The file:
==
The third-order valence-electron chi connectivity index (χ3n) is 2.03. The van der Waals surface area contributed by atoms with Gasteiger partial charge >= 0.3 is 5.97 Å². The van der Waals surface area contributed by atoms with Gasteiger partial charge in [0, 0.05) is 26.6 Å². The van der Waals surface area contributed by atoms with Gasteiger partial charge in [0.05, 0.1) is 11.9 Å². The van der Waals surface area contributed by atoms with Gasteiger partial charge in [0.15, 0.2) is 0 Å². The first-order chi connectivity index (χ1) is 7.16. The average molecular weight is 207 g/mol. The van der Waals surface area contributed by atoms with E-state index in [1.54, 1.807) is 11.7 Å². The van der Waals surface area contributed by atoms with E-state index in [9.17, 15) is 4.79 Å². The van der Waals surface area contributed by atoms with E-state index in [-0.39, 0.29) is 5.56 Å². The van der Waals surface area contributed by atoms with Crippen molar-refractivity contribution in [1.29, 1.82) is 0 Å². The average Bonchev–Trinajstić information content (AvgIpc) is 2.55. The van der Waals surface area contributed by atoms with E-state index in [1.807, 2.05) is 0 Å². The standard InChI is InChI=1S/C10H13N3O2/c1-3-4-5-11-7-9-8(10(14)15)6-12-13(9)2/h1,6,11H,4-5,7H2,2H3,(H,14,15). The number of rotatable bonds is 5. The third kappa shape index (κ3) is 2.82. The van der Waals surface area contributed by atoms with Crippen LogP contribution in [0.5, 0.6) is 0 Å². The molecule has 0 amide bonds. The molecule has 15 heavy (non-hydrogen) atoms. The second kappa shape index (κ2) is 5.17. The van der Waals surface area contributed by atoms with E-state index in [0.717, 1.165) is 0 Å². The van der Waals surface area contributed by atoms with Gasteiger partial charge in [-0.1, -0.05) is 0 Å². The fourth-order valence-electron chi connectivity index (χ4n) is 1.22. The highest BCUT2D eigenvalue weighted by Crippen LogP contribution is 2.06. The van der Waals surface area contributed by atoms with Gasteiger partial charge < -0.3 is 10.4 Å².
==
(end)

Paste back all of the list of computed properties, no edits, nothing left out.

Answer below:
The third-order valence-electron chi connectivity index (χ3n) is 2.03. The van der Waals surface area contributed by atoms with Gasteiger partial charge >= 0.3 is 5.97 Å². The van der Waals surface area contributed by atoms with Gasteiger partial charge in [0, 0.05) is 26.6 Å². The van der Waals surface area contributed by atoms with Gasteiger partial charge in [0.05, 0.1) is 11.9 Å². The van der Waals surface area contributed by atoms with Gasteiger partial charge in [0.15, 0.2) is 0 Å². The first-order chi connectivity index (χ1) is 7.16. The average molecular weight is 207 g/mol. The van der Waals surface area contributed by atoms with E-state index in [1.54, 1.807) is 11.7 Å². The van der Waals surface area contributed by atoms with E-state index in [9.17, 15) is 4.79 Å². The van der Waals surface area contributed by atoms with E-state index in [-0.39, 0.29) is 5.56 Å². The van der Waals surface area contributed by atoms with Crippen molar-refractivity contribution in [1.29, 1.82) is 0 Å². The average Bonchev–Trinajstić information content (AvgIpc) is 2.55. The van der Waals surface area contributed by atoms with E-state index in [1.807, 2.05) is 0 Å². The standard InChI is InChI=1S/C10H13N3O2/c1-3-4-5-11-7-9-8(10(14)15)6-12-13(9)2/h1,6,11H,4-5,7H2,2H3,(H,14,15). The number of rotatable bonds is 5. The third kappa shape index (κ3) is 2.82. The van der Waals surface area contributed by atoms with Crippen LogP contribution in [0.5, 0.6) is 0 Å². The molecule has 0 amide bonds. The molecule has 15 heavy (non-hydrogen) atoms. The second kappa shape index (κ2) is 5.17. The van der Waals surface area contributed by atoms with E-state index in [0.717, 1.165) is 0 Å². The van der Waals surface area contributed by atoms with Gasteiger partial charge in [-0.1, -0.05) is 0 Å². The fourth-order valence-electron chi connectivity index (χ4n) is 1.22. The highest BCUT2D eigenvalue weighted by Crippen LogP contribution is 2.06. The van der Waals surface area contributed by atoms with Gasteiger partial charge < -0.3 is 10.4 Å².